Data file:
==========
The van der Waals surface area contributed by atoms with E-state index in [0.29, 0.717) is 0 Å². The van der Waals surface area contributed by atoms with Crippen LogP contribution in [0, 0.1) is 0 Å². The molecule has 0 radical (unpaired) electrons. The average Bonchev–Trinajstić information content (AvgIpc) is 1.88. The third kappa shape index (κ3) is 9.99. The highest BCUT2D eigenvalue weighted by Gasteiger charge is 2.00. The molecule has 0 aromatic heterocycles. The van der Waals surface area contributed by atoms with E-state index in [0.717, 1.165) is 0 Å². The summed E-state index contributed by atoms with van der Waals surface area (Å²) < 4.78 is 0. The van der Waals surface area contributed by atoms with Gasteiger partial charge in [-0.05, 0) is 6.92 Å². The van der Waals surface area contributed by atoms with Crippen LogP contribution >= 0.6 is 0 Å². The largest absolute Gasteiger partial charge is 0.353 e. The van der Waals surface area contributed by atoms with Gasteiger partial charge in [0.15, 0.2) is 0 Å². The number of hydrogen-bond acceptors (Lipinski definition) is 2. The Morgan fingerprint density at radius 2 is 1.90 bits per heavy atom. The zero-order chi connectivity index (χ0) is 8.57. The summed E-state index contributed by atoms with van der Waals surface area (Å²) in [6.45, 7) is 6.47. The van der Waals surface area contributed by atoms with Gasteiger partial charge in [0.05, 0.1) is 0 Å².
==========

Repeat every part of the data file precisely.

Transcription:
The van der Waals surface area contributed by atoms with E-state index in [0.29, 0.717) is 0 Å². The van der Waals surface area contributed by atoms with Crippen LogP contribution in [0, 0.1) is 0 Å². The molecule has 0 radical (unpaired) electrons. The average Bonchev–Trinajstić information content (AvgIpc) is 1.88. The third kappa shape index (κ3) is 9.99. The highest BCUT2D eigenvalue weighted by Gasteiger charge is 2.00. The molecule has 0 aromatic heterocycles. The van der Waals surface area contributed by atoms with E-state index in [0.717, 1.165) is 0 Å². The summed E-state index contributed by atoms with van der Waals surface area (Å²) < 4.78 is 0. The van der Waals surface area contributed by atoms with Gasteiger partial charge in [-0.05, 0) is 6.92 Å². The van der Waals surface area contributed by atoms with Crippen LogP contribution >= 0.6 is 0 Å². The largest absolute Gasteiger partial charge is 0.353 e. The van der Waals surface area contributed by atoms with Gasteiger partial charge in [0.15, 0.2) is 0 Å². The number of hydrogen-bond acceptors (Lipinski definition) is 2. The Morgan fingerprint density at radius 2 is 1.90 bits per heavy atom. The zero-order chi connectivity index (χ0) is 8.57. The summed E-state index contributed by atoms with van der Waals surface area (Å²) in [6.45, 7) is 6.47. The van der Waals surface area contributed by atoms with Gasteiger partial charge in [0.05, 0.1) is 0 Å².